The ocean also remains a magnetic force for Mendocino County—and sailing and fishing are pastimes and tourist attractions today just as they were a century ago. Getting out on the water is a refreshing way to witness the natural beauty of the Pacific Coastline. If it’s a quieter, more serene moment you seek, look to the local hiking trails. With a variety of micro-climates found across the Inn at Newport Ranch alone, you can easily wander your way to solitude for a moment of reflection. 

Redwood forrest with the sun shining through the trees

The March Migration

When it comes to whale watching, we’re at the peak of the season. Starting in November, California gray whales make an incredible annual migration southward from their feeding grounds in Alaska to the warm coastal lagoons of Baja, Mexico, where they mate and give birth. From February through April, the whales return to their feeding grounds—and pass very close to the Mendocino coastline.

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The March Migration

When it comes to whale watching, we’re at the peak of the season. Starting in November, California gray whales make an incredible annual migration southward from their feeding grounds in Alaska to the warm coastal lagoons of Baja, Mexico, where they mate and give birth. From February through April, the whales return to their feeding grounds—and pass very close to the Mendocino coastline.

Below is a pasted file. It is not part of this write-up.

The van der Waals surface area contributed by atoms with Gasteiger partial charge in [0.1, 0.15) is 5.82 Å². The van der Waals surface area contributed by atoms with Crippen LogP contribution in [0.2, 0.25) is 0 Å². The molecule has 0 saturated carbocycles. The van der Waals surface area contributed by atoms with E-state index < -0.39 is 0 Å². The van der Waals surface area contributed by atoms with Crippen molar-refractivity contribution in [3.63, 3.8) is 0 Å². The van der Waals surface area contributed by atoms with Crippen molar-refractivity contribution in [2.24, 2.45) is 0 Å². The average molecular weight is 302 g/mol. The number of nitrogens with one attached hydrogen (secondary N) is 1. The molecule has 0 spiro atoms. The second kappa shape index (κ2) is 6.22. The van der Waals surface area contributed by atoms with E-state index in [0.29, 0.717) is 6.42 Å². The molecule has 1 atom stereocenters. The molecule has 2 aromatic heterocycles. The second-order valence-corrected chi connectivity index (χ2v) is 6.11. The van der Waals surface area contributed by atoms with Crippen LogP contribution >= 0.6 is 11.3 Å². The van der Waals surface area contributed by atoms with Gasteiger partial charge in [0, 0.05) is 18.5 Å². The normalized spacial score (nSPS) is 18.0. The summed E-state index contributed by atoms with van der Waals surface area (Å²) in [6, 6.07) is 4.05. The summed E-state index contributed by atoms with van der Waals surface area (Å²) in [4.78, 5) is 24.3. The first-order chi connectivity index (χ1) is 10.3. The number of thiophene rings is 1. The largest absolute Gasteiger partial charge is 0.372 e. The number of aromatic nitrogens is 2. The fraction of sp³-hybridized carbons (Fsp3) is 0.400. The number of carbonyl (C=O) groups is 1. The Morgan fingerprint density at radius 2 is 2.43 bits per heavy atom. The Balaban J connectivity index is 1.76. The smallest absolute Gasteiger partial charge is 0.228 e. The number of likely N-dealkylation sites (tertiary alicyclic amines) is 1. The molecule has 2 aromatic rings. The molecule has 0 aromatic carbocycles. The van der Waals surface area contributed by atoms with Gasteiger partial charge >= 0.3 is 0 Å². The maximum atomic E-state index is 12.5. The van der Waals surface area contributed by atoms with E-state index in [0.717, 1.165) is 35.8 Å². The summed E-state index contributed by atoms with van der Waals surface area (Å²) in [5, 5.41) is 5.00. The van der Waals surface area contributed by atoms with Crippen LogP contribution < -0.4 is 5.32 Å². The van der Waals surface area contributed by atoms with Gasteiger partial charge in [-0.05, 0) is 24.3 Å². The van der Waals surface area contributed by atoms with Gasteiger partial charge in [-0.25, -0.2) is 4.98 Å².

An early spring visit to The Inn at Newport Ranch provides an unforgettable opportunity to see these peaceful giants as they spout, breach, and dive along their journey. Sightings are common, and there are many ways to catch a glimpse of these Pacific Ocean voyagers, from booking a spot on a whale-watching charter to exploring on kayaks when waters are calm. You can also spot the spectacle from our own bluffs, or from the Coastal Trail in Fort Bragg.

The month of March is dedicated to the return of the whales, and here in Mendocino County, we celebrate with lectures, guided walks, special boat charters, and even the Fort Bragg Whale Festival. On Saturday, March 21, grab tickets to taste wine, chowder, or beer at the City Hall gymnasium.

whale tail

Local History and Wildlife on a UTV

A century ago, Newport was a prosperous logging town with a population of just over 2,000 people. The nearby redwood forests were harvested by local loggers to help build the city of San Francisco, just a few hundred miles away. Large sailing schooners would edge up to the cliffs and a lumber chute would deposit the trees from land to sea. These same schooners rigged precarious trapezes in order to carry people from the ships to the land. It was quite an effort, and this work defined an era for this area of Mendocino County. Today, the nearby forests are owned by the Jackson Family. As conservationists, they planted 3,000 trees last year, and only utilize fallen or damaged trees.